AS I PREPPED for this evening’s poetry reading at Content Bookstore in downtown Northfield, my husband asked how many poems I’ve had published. Good question. I don’t know. But my guess would be forty.
With 10 minutes to read my work, choosing poems proved difficult. I narrowed it down to six that I particularly like and that are fun to read aloud. And that fit within my time limit. From an especially painful memory of my son being struck by a car in 2006 to a recap of my 40th high school class reunion to a conversation in a grocery store parking lot, my poems reflect a range of topics. I aimed for that.
Early on in my poetry writing I tended to write a lot of “place” poems set in my native southwestern Minnesota prairie. I’ve expanded beyond that narrow subject now, although the prairie can still claim credit for my writing style. I write with detail. Not just visual, but detail that engages every sense. The starkness of the prairie causes one to notice everything. The howl and bite of the wind. The warmth of soil black as a night sky. The smell of rain and of barn. The taste of sunshine in a garden-fresh tomato.
In my poem Her Treasure, which I will read this evening, I honor all the farm women who labored upon the land by planting and harvesting from vast gardens. I honor, too, my hardworking mom in Ode to My Farm Wife Mother. That poem published in the 2017 issue of Oakwood Magazine, a literary journal printed by South Dakota State University.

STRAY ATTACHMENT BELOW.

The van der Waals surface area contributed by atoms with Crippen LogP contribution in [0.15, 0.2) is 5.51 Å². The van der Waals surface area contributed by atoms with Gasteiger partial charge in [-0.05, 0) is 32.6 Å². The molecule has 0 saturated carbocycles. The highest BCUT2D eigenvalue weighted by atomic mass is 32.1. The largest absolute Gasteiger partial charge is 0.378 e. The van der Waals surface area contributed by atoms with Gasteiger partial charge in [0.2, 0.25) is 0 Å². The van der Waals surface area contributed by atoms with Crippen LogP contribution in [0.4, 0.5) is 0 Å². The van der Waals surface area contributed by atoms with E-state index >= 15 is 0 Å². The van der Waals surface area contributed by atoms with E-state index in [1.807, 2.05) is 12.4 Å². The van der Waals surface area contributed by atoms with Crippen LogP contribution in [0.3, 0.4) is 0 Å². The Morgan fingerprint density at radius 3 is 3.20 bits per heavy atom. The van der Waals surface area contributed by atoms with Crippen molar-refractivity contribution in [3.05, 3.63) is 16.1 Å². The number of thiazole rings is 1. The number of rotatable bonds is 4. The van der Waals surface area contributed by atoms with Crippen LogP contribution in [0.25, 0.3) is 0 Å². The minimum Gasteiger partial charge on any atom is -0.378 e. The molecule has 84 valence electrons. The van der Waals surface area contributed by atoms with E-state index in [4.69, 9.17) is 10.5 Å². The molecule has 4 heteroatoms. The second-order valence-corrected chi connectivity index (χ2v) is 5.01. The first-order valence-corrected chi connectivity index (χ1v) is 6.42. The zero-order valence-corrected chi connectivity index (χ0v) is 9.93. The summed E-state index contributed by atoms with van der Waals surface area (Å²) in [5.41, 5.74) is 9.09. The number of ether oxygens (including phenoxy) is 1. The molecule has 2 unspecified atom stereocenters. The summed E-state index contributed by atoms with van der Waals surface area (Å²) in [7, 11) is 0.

I am honored and humbled to have my award-winning poetry published in a variety of places: The Talking Stick, Poetic Strokes, Lake Region Review, The Minneapolis Star Tribune, Mankato Poetry Walk & Ride, Oakwood Magazine, Roadside Poetry Project, Poet-Artist Collaboration at Crossings at Carnegie, Image & the Word, The Lutheran Digest, Minnesota Moments magazine and probably some other places I’m forgetting right now.
My poetry is down-to-earth understandable. I’ve always written that way. If you live near Northfield, please join me and four other Faribault area poets at 7 this evening as we share our poetry. And, please, introduce yourself. I’d love to meet you.
© Copyright 2019 Audrey Kletscher Helbling